Wednesday, February 25, 2004

Ethnic Diversity, Social Sanctions and Public Goods in Kenya (PDF)

Yet another paper that demonstrates the powerful influence ethnic tensions can have on good governance.

Abstract: This paper examines ethnic diversity and local public goods in rural western Kenya. The identification strategy relies on stable, historically determined patterns of ethnic land settlement. Ethnic diversity is associated with lower primary school funding, worse school facilities, and poor water well maintenance. The theoretical model illustrates how an inability to impose social sanctions in diverse communities leads to collective action failures. We find that school committees in diverse areas do impose fewer sanctions on defaulting parents. We relate these results to the literature on social capital and economic development, and discuss implications for decentralization in less developed countries.

This is an especially timely find, especially in light of a recent Samizdata post by Perry de Havilland bringing to mind the ill-fated breakaway Republic of Biafra. Nigeria is an obscenely diverse place, with some 515 languages (as compared to a mere 400 in India) and no one ethnic group with a clear plurality in terms of population; no one who has lived there for a decent amount of time could ever underplay the centrality of ethnic rivalry to the politics of the country.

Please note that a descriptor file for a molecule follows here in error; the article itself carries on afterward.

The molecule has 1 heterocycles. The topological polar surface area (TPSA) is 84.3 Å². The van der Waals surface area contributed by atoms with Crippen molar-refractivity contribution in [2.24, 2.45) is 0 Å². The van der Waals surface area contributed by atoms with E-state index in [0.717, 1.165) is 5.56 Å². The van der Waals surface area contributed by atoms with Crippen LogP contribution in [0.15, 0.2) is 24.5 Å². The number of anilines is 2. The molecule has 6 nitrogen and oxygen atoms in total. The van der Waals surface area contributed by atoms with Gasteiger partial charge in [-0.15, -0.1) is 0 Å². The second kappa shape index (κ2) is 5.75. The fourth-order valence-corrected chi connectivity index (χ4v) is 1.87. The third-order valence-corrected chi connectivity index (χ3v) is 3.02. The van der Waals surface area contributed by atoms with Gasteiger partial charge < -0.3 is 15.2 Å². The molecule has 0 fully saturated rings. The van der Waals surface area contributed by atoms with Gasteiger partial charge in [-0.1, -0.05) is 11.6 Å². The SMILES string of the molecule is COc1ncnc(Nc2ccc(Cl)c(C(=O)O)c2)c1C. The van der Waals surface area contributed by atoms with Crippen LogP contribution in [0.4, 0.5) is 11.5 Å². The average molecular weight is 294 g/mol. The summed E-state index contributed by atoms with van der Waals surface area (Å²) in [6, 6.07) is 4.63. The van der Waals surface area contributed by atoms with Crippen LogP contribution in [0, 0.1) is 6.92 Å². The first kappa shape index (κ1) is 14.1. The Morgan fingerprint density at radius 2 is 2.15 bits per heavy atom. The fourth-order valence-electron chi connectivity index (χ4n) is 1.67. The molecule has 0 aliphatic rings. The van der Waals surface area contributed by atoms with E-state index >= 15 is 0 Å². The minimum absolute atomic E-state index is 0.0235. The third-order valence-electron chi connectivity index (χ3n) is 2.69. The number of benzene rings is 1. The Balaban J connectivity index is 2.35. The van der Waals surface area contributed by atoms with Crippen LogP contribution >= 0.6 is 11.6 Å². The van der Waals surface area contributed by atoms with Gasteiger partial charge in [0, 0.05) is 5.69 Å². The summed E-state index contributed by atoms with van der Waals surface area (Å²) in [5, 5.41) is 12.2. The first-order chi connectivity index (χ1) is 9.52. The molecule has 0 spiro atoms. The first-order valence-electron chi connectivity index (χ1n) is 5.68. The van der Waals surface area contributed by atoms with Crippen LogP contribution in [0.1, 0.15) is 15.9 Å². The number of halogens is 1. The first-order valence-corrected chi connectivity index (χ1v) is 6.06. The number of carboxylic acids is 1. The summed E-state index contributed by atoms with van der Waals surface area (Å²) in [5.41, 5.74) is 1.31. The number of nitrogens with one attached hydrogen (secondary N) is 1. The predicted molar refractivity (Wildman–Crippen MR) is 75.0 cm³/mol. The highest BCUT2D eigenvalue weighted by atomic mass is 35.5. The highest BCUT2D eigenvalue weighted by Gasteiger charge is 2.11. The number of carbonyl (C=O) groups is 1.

Looking back on the last 30 years, it seems obvious to me that it really would have been for the best if Biafra had been allowed to go its own way, though I think poor decisions made by Biafra's leader, Chukwuemaka Odumegwu-Ojukwu, had a greater role to play in Biafra's failure to secede than most Igbo people are willing to acknowledge today. Portuguese, Rhodesian and apartheid South Africa's recognition of Biafran independence was also a major setback for Igbo independence efforts, as it guaranteed that hardly any other country in Africa would extend the same recognition. Some friends simply aren't worth having (a notion Jonas Savimbi would also have done well to heed).